Despite 'Enormous Potential' as Carbon Sink, Australia's Damaged Coastal Ecosystems Spewing Millions of Tons of CO2
Australia’s seagrass meadows, mangroves, and salt marshes absorb and lock away about 20 million tons of carbon dioxide each year, but damage to these vegetated coastal ecosystems is releasing three million tons of CO2 back into the atmosphere and limiting their potential to prevent more planetary heating, according to a new study.
“Australia is home to around 10 percent of the world’s blue carbon ecosystems, so there’s enormous potential for us to take a lead role in this space.”
—Oscar Serrano, ECU
The “world-first research” on blue carbon—or carbon captured by the ocean and coastal ecosystems—was published Tuesday in the journal Nature Communications. The study, entitled Australian vegetated coastal ecosystems as global hotspots for climate change mitigation, makes a case for restoring these areas across the globe to help combat the human-caused climate emergency.
The research brought together dozens of scientists from 33 institutions worldwide—including lead author Oscar Serrano, a fellow at the Center for Marine Ecosystems Research at Edith Cowan University’s (ECU) School of Science in Australia.
“Australia is home to around 10 percent of the world’s blue carbon ecosystems, so there’s enormous potential for us to take a lead role in this space,” Serrano said in a statement from ECU. “Australia is in a position to take a leading role in developing policies to offset greenhouse gas emissions which can then be implemented around the world.”
The researchers found that Australia’s coastal zones capture about the same amount of carbon each year as the annual emissions of more than four million vehicles. However, Serrano said, “when these ecosystems are damaged by storms, heatwaves, dredging, or other human development, the carbon dioxide stored in their biomass and soils beneath them can make its way back into the environment, contributing to climate change.”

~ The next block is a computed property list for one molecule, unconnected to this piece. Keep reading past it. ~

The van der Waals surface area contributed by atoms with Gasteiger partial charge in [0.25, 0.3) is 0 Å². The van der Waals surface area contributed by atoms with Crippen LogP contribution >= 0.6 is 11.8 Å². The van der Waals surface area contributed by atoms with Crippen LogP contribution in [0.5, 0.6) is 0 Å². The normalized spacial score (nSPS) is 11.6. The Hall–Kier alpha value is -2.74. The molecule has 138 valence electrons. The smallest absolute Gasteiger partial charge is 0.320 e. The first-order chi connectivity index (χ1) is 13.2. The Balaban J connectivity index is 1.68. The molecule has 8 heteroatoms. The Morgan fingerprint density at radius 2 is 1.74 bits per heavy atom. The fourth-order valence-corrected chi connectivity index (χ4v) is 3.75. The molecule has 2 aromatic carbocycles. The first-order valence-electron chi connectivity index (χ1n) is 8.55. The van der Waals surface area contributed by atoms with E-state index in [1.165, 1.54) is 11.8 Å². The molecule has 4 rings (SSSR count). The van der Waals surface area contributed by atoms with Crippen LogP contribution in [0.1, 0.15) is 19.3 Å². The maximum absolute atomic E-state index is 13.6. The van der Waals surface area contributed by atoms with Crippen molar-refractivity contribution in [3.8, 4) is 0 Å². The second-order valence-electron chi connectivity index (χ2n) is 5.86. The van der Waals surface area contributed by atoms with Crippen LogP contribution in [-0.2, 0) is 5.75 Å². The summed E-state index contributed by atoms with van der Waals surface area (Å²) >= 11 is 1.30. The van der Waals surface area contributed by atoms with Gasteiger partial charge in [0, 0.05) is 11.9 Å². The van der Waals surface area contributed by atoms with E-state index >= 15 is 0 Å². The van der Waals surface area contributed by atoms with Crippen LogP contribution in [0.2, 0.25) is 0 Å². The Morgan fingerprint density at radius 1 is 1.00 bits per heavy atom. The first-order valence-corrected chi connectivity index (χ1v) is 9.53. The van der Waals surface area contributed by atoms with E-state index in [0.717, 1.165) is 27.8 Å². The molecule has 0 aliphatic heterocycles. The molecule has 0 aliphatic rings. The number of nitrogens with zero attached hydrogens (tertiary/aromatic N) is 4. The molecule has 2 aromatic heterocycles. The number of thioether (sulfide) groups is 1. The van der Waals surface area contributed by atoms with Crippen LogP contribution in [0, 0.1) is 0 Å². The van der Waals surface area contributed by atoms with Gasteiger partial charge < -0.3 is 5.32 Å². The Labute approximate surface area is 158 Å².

Highlighting the importance of blue carbon ecosystems, the ECU statement noted:
- Vegetated coastal ecosystems absorb carbon dioxide at rates up to 40 times faster than terrestrial forests mainly due to their enormous capacity to store carbon in soils.
- In Australia it’s estimated there is four times more carbon sequestered in soil beneath marine ecosystems over a given area than in terrestrial environments.
- Vegetated coastal ecosystems account for 50 percent of carbon dioxide sequestered by the oceans, despite covering just 0.2 percent of its total area.
Serrano pointed out that “globally, vegetated coastal ecosystems are being lost twice as fast as tropical rainforests despite covering a fraction of the area.” He added that “these ecosystems are also important as habitats and nurseries for fish and other marine life, helping prevent coastal erosion and improving water clarity.”